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Mamoru Oshii (押井守 Oshii Mamoru; born August 8, 1951 in Tokyo) is a Japanese animation and live-action film writer and director. Presently, Oshii lives in Atami, Shizuoka prefecture, Japan with his dogs – a basset hound named Gabriel and a mutt named Daniel.
As a student, Mamoru Oshii was fascinated by the film La Jetée by Chris Marker as well as the films of Andrzej Wajda, Jerzy Kawalerowicz, Andrzej Munk and Ingmar Bergman.
In 1976, he graduated from The Fine Arts Education School of the Education Department of Tokyo Liberal Arts University ("Tokyo Gakugei Daigaku"). The following year, he entered Tatsunoko Productions and worked on his first anime as animation director on Ippatsu Kanta-kun. In 1980, he moved to Studio Pierrot under the supervision of his mentor, Nagayuki Toriumi. During production of the Nils no fushigi na tabi ("Wonderful Adventures of Nils") and Kagaku Ninja-Tai Gatchaman II TV series, Oshii first met longtime collaborators, writer Kazunori Ito and painter and character designer Yoshitaka Amano.
Mamoru Oshii's work as director and storyboard artist of the animated Urusei Yatsura TV series brought him into the spotlight. Following its success, he directed two Urusei Yatsura films: Urusei Yatsura: Only You in 1983 and Urusei Yatsura 2: Beautiful Dreamer in 1984. While the first film was adapted directly from the series, the second film was a big departure and an early example of Mamoru Oshii's contemporary style. It deviated so far from the original manga by Rumiko Takahashi, she barely approved the script.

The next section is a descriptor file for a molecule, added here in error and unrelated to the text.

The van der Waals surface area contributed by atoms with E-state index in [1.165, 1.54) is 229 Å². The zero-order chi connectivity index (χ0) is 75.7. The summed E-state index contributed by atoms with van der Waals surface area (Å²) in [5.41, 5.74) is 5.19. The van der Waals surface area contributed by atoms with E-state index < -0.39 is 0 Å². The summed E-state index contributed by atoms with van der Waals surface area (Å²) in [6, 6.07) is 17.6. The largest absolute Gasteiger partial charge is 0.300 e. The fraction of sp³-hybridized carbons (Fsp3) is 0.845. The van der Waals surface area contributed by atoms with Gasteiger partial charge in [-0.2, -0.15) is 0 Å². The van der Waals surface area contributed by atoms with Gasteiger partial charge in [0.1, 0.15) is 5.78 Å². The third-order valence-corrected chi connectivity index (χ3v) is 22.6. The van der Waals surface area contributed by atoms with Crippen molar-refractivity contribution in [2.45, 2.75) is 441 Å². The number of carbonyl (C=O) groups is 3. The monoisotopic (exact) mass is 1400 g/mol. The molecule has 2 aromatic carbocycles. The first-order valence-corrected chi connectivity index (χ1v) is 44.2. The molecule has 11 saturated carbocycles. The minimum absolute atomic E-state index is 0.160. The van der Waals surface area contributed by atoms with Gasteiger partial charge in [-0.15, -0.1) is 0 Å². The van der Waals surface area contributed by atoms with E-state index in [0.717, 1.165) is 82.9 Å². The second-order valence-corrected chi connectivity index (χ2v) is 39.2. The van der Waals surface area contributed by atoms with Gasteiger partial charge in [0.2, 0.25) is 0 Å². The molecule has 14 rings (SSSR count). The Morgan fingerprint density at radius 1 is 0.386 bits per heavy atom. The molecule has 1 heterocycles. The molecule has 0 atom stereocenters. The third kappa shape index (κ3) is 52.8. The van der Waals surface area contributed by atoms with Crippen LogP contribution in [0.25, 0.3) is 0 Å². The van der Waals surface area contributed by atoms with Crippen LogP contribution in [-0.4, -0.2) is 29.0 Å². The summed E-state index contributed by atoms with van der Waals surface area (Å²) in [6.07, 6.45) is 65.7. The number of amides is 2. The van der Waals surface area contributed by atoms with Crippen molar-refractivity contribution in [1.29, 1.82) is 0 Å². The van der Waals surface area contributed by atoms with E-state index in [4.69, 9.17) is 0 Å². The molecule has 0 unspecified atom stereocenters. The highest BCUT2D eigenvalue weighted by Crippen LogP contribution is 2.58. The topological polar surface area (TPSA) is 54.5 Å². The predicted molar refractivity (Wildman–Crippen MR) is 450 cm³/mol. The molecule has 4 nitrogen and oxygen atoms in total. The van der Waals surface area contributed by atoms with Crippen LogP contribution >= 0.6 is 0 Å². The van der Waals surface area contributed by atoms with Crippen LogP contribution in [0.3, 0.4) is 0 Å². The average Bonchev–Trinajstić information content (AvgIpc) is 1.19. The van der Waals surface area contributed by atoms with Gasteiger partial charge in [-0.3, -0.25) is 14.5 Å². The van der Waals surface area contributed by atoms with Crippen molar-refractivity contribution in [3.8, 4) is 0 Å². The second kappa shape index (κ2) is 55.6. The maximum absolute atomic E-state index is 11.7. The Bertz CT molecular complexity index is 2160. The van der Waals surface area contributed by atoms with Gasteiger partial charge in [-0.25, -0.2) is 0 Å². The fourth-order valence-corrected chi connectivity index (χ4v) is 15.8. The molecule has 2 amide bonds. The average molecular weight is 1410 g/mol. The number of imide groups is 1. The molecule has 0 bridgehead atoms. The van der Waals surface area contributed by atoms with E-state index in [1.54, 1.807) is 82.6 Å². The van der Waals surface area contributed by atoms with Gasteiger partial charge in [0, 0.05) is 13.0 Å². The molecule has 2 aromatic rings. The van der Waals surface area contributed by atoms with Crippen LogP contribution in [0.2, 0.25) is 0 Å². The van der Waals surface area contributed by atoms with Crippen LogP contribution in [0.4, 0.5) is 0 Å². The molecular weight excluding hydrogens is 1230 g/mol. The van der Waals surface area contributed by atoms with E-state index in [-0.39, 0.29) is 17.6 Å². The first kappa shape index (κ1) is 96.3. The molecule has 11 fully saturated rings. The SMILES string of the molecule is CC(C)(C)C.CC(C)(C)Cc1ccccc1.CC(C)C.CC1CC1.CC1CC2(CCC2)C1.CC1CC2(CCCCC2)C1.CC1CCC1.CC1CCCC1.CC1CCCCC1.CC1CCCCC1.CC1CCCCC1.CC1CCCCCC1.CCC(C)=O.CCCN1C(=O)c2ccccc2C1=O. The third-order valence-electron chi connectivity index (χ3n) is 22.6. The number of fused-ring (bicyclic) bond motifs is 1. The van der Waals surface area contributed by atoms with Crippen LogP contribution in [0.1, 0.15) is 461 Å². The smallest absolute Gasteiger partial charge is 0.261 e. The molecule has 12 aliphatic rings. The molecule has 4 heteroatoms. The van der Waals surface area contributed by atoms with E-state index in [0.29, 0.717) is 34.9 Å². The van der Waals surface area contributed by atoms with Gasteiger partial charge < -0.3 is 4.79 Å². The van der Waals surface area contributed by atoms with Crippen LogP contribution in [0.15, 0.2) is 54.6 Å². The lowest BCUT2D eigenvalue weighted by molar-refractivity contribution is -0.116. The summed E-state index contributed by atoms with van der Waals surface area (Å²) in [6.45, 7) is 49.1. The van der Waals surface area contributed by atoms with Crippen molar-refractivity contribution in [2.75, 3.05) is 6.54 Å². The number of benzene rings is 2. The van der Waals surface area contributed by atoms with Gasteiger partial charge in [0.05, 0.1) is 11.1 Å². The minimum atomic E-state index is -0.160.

In the midst of his work with Studio Pierrot, Oshii took on independent work and directed the first direct-to-video OVA series, Dallos, in 1983. In 1984, he left Studio Pierrot and has remained independent ever since. He next wrote and directed Tenshi no Tamago ("Angel's Egg") released in 1985, a surreal film with biblical themes featuring the painting-like character designs of Yoshitaka Amano. The producer of the film, Toshio Suzuki, later founded the renowned Studio Ghibli with Hayao Miyazaki and Isao Takahata. Following the release of the film, Miyazaki and Takahata began collaborating with Mamoru Oshii on his next film, Anchor. The film was cancelled early in the initial planning stages when the trio had artistic disagreements. Despite their differences, Toshio Suzuki and Studio Ghibli would later help Oshii with his production of Innocence: Ghost in the Shell (2004). To this day, Oshii and Miyazaki maintain skeptical, but respectful, views of each other's films. Oshii criticizes Miyazaki as being too idealistic, unrealistic, and ruthless with his workers. Miyazaki criticizes Oshii as being too much of a philosopher and not enough of an entertainer in his work.